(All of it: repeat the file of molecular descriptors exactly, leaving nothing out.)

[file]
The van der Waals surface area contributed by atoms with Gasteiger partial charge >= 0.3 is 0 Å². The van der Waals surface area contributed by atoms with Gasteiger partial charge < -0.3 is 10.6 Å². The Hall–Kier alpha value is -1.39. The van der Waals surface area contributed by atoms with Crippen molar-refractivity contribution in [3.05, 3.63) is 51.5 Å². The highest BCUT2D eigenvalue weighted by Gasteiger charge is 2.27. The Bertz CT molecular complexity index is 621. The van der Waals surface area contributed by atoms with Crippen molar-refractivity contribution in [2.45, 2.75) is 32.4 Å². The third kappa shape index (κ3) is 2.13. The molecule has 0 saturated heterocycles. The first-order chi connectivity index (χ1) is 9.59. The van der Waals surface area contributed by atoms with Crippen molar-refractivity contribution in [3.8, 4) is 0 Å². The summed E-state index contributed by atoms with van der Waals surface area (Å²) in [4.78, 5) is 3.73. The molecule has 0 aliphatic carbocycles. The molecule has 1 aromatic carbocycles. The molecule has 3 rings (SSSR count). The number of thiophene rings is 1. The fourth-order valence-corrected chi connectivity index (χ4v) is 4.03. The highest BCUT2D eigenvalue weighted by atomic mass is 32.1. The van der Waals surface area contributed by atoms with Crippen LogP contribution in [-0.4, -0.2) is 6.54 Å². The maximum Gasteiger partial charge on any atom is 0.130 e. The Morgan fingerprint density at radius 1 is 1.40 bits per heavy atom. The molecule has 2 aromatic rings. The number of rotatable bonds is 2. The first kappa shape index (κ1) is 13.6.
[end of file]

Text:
The van der Waals surface area contributed by atoms with Gasteiger partial charge >= 0.3 is 0 Å². The van der Waals surface area contributed by atoms with Gasteiger partial charge < -0.3 is 10.6 Å². The Hall–Kier alpha value is -1.39. The van der Waals surface area contributed by atoms with Crippen molar-refractivity contribution in [3.05, 3.63) is 51.5 Å². The highest BCUT2D eigenvalue weighted by Gasteiger charge is 2.27. The Bertz CT molecular complexity index is 621. The van der Waals surface area contributed by atoms with Crippen molar-refractivity contribution in [2.45, 2.75) is 32.4 Å². The third kappa shape index (κ3) is 2.13. The molecule has 0 saturated heterocycles. The first-order chi connectivity index (χ1) is 9.59. The van der Waals surface area contributed by atoms with Crippen molar-refractivity contribution in [3.8, 4) is 0 Å². The summed E-state index contributed by atoms with van der Waals surface area (Å²) in [4.78, 5) is 3.73. The molecule has 0 aliphatic carbocycles. The molecule has 1 aromatic carbocycles. The molecule has 3 rings (SSSR count). The number of thiophene rings is 1. The fourth-order valence-corrected chi connectivity index (χ4v) is 4.03. The highest BCUT2D eigenvalue weighted by atomic mass is 32.1. The van der Waals surface area contributed by atoms with Crippen LogP contribution in [-0.4, -0.2) is 6.54 Å². The maximum Gasteiger partial charge on any atom is 0.130 e. The Morgan fingerprint density at radius 1 is 1.40 bits per heavy atom. The molecule has 2 aromatic rings. The number of rotatable bonds is 2. The first kappa shape index (κ1) is 13.6.